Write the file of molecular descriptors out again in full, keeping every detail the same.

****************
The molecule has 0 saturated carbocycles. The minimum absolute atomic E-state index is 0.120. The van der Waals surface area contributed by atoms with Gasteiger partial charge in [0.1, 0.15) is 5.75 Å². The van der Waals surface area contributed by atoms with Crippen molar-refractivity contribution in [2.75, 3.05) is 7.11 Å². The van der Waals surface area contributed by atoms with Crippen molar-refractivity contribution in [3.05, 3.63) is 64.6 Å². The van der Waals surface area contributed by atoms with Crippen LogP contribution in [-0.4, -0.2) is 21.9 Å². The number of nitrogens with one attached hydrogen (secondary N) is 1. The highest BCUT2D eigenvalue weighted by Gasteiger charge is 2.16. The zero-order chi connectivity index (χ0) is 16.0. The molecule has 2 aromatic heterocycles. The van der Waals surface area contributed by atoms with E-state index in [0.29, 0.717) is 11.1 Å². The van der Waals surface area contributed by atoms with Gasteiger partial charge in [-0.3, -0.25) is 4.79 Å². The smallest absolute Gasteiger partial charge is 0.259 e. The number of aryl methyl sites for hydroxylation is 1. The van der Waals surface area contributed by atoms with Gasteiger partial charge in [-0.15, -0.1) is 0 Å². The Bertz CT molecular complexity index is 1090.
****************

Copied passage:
The molecule has 0 saturated carbocycles. The minimum absolute atomic E-state index is 0.120. The van der Waals surface area contributed by atoms with Gasteiger partial charge in [0.1, 0.15) is 5.75 Å². The van der Waals surface area contributed by atoms with Crippen molar-refractivity contribution in [2.75, 3.05) is 7.11 Å². The van der Waals surface area contributed by atoms with Crippen molar-refractivity contribution in [3.05, 3.63) is 64.6 Å². The van der Waals surface area contributed by atoms with Crippen LogP contribution in [-0.4, -0.2) is 21.9 Å². The number of nitrogens with one attached hydrogen (secondary N) is 1. The highest BCUT2D eigenvalue weighted by Gasteiger charge is 2.16. The zero-order chi connectivity index (χ0) is 16.0. The molecule has 2 aromatic heterocycles. The van der Waals surface area contributed by atoms with E-state index in [0.29, 0.717) is 11.1 Å². The van der Waals surface area contributed by atoms with Gasteiger partial charge in [-0.3, -0.25) is 4.79 Å². The smallest absolute Gasteiger partial charge is 0.259 e. The number of aryl methyl sites for hydroxylation is 1. The van der Waals surface area contributed by atoms with Gasteiger partial charge in [-0.15, -0.1) is 0 Å². The Bertz CT molecular complexity index is 1090.